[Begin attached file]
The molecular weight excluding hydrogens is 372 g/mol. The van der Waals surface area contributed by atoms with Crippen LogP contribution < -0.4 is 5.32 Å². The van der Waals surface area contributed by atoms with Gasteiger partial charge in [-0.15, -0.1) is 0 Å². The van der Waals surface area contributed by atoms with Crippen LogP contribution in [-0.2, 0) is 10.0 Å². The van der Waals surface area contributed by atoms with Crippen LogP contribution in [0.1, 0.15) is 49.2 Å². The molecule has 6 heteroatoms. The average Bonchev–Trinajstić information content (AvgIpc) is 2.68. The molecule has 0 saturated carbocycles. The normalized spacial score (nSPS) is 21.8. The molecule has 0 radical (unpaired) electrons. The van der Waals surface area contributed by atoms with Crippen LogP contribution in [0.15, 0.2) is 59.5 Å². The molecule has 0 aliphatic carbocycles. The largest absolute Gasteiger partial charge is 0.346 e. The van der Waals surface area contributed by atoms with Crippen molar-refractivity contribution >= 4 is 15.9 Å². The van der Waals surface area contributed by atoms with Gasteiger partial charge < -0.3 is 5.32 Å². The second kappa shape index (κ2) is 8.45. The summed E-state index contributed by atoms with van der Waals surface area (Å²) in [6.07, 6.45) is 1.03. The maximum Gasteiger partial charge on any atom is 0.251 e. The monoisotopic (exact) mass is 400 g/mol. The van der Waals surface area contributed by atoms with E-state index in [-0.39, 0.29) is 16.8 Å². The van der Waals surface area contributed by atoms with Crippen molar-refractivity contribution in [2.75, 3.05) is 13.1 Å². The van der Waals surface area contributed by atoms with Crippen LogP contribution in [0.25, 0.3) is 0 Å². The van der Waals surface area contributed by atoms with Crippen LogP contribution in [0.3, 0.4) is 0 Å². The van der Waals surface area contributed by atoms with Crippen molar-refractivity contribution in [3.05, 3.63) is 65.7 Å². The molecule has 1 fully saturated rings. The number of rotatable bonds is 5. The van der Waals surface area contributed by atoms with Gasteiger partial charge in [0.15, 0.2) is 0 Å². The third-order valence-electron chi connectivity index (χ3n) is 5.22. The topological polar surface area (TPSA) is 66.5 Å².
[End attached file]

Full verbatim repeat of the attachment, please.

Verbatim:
The molecular weight excluding hydrogens is 372 g/mol. The van der Waals surface area contributed by atoms with Crippen LogP contribution < -0.4 is 5.32 Å². The van der Waals surface area contributed by atoms with Gasteiger partial charge in [-0.15, -0.1) is 0 Å². The van der Waals surface area contributed by atoms with Crippen LogP contribution in [-0.2, 0) is 10.0 Å². The van der Waals surface area contributed by atoms with Crippen LogP contribution in [0.1, 0.15) is 49.2 Å². The molecule has 6 heteroatoms. The average Bonchev–Trinajstić information content (AvgIpc) is 2.68. The molecule has 0 saturated carbocycles. The normalized spacial score (nSPS) is 21.8. The molecule has 0 radical (unpaired) electrons. The van der Waals surface area contributed by atoms with Crippen LogP contribution in [0.15, 0.2) is 59.5 Å². The molecule has 0 aliphatic carbocycles. The largest absolute Gasteiger partial charge is 0.346 e. The van der Waals surface area contributed by atoms with Crippen molar-refractivity contribution >= 4 is 15.9 Å². The van der Waals surface area contributed by atoms with Gasteiger partial charge < -0.3 is 5.32 Å². The second kappa shape index (κ2) is 8.45. The summed E-state index contributed by atoms with van der Waals surface area (Å²) in [6.07, 6.45) is 1.03. The maximum Gasteiger partial charge on any atom is 0.251 e. The monoisotopic (exact) mass is 400 g/mol. The van der Waals surface area contributed by atoms with E-state index in [-0.39, 0.29) is 16.8 Å². The van der Waals surface area contributed by atoms with Crippen molar-refractivity contribution in [2.75, 3.05) is 13.1 Å². The van der Waals surface area contributed by atoms with Crippen LogP contribution in [0.25, 0.3) is 0 Å². The van der Waals surface area contributed by atoms with Crippen LogP contribution in [0.3, 0.4) is 0 Å². The van der Waals surface area contributed by atoms with Crippen molar-refractivity contribution in [3.05, 3.63) is 65.7 Å². The molecule has 1 fully saturated rings. The number of rotatable bonds is 5. The van der Waals surface area contributed by atoms with Gasteiger partial charge in [0.15, 0.2) is 0 Å². The third-order valence-electron chi connectivity index (χ3n) is 5.22. The topological polar surface area (TPSA) is 66.5 Å².